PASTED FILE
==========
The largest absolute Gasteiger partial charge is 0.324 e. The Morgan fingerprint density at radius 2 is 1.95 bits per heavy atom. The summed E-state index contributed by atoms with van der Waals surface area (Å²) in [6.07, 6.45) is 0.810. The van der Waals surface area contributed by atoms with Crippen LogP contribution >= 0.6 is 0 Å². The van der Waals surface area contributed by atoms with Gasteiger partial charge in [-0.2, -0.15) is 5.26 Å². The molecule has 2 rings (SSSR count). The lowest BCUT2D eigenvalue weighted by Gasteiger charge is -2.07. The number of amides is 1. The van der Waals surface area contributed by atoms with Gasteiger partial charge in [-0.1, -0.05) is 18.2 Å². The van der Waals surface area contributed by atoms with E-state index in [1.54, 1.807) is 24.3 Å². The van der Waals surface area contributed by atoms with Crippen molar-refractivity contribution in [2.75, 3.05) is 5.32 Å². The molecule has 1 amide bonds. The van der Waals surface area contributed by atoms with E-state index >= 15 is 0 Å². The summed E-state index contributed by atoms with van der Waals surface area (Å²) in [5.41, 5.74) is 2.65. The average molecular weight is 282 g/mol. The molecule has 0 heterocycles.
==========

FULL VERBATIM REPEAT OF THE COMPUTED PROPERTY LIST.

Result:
The largest absolute Gasteiger partial charge is 0.324 e. The Morgan fingerprint density at radius 2 is 1.95 bits per heavy atom. The summed E-state index contributed by atoms with van der Waals surface area (Å²) in [6.07, 6.45) is 0.810. The van der Waals surface area contributed by atoms with Crippen LogP contribution >= 0.6 is 0 Å². The van der Waals surface area contributed by atoms with Gasteiger partial charge in [-0.2, -0.15) is 5.26 Å². The molecule has 2 rings (SSSR count). The lowest BCUT2D eigenvalue weighted by Gasteiger charge is -2.07. The number of amides is 1. The van der Waals surface area contributed by atoms with Gasteiger partial charge in [-0.1, -0.05) is 18.2 Å². The van der Waals surface area contributed by atoms with E-state index in [1.54, 1.807) is 24.3 Å². The van der Waals surface area contributed by atoms with Crippen molar-refractivity contribution in [2.75, 3.05) is 5.32 Å². The molecule has 1 amide bonds. The van der Waals surface area contributed by atoms with E-state index >= 15 is 0 Å². The summed E-state index contributed by atoms with van der Waals surface area (Å²) in [5.41, 5.74) is 2.65. The average molecular weight is 282 g/mol. The molecule has 0 heterocycles.